RAGING RIVERS! RAVENOUS WOLVES PURSUING FRANTIC DEER! GRIZZLY BEARS ON THE PROWL! TRAILS THAT SUDDENLY DISAPPEAR!

Share the adventure as two intrepid backpackers follow a fading 120-km track through Jasper’s most remote mountain wilderness.

 

Evelyn Howe wades the Cairn River. Just one of several fords that appeared on the Cairn and at other points along Jasper’s South Boundary Trail following the massive floods and washouts of 2013. The once straightforward trail is now the domain of careful route-finders. Stuart Howe photo.

Despite deteriorating conditions over the past 20 years, Jasper’s South Boundary Trail continues to draw adventurous backpackers to some of the most remarkable wilderness scenery in the mountain parks.

When we measured the South Boundary with a trail wheel from the Jacques Lake trailhead to Nigel Creek in Banff National Park in 1983, it was pretty much smooth sailing. No deadfall to speak of, good track, and only a couple fords. But a trail wheel would be useless and impossible on the trail today.

In order to keep up with the changing scene created by wildfires, floods and lack of trail maintenance, we published two updates on this site in 2015. South Boundary Trail update (June 20, 2015) detailed Jasper Park’s Rogier Gruys’s failed attempt to follow through the burn between Jacques Lake and Rocky River. As a result of wildfire destruction and the loss of the Rocky River suspension bridge, we revised the north trailhead of the South Boundary Trail from Jacques Lake to Rocky Pass, just beyond the eastern boundary of Jasper National Park below Cardinal River Divide.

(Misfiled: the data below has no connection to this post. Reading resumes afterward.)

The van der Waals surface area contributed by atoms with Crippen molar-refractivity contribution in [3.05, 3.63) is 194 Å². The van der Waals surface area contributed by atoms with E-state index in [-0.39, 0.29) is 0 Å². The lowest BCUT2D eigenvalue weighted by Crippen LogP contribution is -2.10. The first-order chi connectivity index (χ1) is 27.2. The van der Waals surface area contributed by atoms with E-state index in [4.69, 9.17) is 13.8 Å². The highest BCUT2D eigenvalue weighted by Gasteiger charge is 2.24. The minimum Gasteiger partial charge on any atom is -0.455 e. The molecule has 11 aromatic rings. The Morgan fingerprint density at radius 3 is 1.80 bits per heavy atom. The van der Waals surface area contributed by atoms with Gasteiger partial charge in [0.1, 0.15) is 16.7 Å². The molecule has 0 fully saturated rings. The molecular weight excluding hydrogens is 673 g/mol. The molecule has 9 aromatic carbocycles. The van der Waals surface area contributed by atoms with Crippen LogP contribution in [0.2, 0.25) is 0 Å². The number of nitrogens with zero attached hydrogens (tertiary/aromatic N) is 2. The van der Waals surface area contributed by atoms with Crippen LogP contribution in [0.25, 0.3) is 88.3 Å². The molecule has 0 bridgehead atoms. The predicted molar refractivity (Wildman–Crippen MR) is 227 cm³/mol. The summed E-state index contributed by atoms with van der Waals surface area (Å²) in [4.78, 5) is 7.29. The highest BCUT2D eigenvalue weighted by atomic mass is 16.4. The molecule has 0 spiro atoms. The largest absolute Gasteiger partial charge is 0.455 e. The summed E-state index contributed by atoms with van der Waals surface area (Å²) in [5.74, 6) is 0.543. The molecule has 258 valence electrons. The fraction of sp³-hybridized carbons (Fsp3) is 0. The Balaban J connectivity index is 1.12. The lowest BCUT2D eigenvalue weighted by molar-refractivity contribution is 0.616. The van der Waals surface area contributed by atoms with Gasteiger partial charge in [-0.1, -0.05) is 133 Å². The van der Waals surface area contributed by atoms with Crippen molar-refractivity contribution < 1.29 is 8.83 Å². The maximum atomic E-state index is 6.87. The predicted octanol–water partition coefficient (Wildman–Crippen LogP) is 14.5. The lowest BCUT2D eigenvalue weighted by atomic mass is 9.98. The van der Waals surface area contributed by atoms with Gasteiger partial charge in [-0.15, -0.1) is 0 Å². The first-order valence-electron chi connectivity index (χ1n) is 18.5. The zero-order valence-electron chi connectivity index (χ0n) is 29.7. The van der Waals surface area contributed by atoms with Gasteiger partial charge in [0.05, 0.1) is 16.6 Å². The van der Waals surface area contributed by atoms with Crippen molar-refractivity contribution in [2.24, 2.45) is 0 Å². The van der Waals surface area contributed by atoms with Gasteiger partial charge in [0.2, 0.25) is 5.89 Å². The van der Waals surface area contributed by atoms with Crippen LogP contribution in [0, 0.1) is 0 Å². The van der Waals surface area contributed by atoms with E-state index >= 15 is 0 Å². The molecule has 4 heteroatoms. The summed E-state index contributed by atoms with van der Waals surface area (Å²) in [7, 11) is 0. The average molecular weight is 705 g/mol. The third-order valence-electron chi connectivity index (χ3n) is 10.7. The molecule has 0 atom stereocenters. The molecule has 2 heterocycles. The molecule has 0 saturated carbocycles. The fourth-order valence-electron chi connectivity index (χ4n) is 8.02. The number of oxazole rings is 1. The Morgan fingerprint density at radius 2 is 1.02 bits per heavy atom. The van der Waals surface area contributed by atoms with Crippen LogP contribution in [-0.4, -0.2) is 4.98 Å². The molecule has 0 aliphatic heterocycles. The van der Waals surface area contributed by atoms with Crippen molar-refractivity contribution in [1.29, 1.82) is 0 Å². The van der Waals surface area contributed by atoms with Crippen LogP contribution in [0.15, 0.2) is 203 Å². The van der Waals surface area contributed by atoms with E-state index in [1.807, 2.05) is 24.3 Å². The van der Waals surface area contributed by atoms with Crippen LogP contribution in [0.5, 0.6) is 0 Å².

Another posting, Jasper’s South Boundary Trail revisited (Nov 4, 2015), utilized notes from backpacker Jim Shipley following a trip via Rocky Pass that same year. Both pieces inspired numerous comments and updates that keep arriving on those posts to this day.

The Howe Expedition

While Jim Shipley’s notes provided an excellent preview of conditions, and problems along the revised South Boundary Trail, there were still conflicting reports. Jim lost the trail after crossing the Southesk River suspension bridge and missed the Southesk Campsite. Another more recent hiker claimed that the suspension bridge was gone and recommended the horse crissubg on the Southesk River. Yet another backpacker said that the bridge was still in place but there was no way to reach it through the burn.

Enter Stuart Howe and 16-year-old daughter Evelyn this July. Armed with a GoPro camera, a GPS and excellent UTM references, the pair completed the 120-km route from Cardinal River Divide to Nigel Creek in 10 days. Just days after completing the trip, Stuart produced a 2 hour 27 min video on his “Howe’s the Hike” YouTube channel. This entertaining production provides backpackers with the most accurate and informative overview of the trail today.

Stuart has provided us with updates following backpacking trips before, and we are grateful that he has given us permission to link to this YouTube posting. And this is certainly the wave of the future: current videos that give backpackers a unique preview of remote trails that aren’t getting any better with age.

We hope that hikers will keep a current edition of the Canadian Rockies Trail Guide on the shelf as a basic reference volume. This website is also a great reference for trip-planning, especially our “Trail Updates” page and the many comments provided by hikers on individual blog postings. But we also realize that sources like “Howe’s the Hike” and “Martyupnorth” will be important sources in the future.

Check out Stuart Howe’s The South Boundary Trail-Jasper National Park below. And stay tuned for his report from Jasper’s North Boundary Trail later this summer.